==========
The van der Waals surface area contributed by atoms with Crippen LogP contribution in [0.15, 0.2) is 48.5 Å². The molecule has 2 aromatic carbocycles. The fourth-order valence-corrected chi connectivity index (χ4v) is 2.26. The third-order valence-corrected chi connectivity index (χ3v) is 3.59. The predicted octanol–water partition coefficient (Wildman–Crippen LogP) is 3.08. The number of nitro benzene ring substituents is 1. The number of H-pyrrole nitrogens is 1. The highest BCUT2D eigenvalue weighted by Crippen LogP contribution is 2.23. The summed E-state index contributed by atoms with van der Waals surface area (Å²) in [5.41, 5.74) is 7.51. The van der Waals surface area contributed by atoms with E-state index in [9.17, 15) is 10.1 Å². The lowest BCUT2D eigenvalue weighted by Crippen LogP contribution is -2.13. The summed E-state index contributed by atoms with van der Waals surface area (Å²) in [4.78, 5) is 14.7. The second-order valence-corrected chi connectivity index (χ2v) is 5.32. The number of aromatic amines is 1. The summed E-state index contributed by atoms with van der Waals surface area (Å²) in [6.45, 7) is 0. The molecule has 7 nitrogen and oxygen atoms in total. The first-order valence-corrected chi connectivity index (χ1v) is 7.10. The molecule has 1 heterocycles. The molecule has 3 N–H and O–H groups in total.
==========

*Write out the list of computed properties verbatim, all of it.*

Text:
The van der Waals surface area contributed by atoms with Crippen LogP contribution in [0.15, 0.2) is 48.5 Å². The molecule has 2 aromatic carbocycles. The fourth-order valence-corrected chi connectivity index (χ4v) is 2.26. The third-order valence-corrected chi connectivity index (χ3v) is 3.59. The predicted octanol–water partition coefficient (Wildman–Crippen LogP) is 3.08. The number of nitro benzene ring substituents is 1. The number of H-pyrrole nitrogens is 1. The highest BCUT2D eigenvalue weighted by Crippen LogP contribution is 2.23. The summed E-state index contributed by atoms with van der Waals surface area (Å²) in [5.41, 5.74) is 7.51. The van der Waals surface area contributed by atoms with E-state index in [9.17, 15) is 10.1 Å². The lowest BCUT2D eigenvalue weighted by Crippen LogP contribution is -2.13. The summed E-state index contributed by atoms with van der Waals surface area (Å²) in [4.78, 5) is 14.7. The second-order valence-corrected chi connectivity index (χ2v) is 5.32. The number of aromatic amines is 1. The summed E-state index contributed by atoms with van der Waals surface area (Å²) in [6.45, 7) is 0. The molecule has 7 nitrogen and oxygen atoms in total. The first-order valence-corrected chi connectivity index (χ1v) is 7.10. The molecule has 1 heterocycles. The molecule has 3 N–H and O–H groups in total.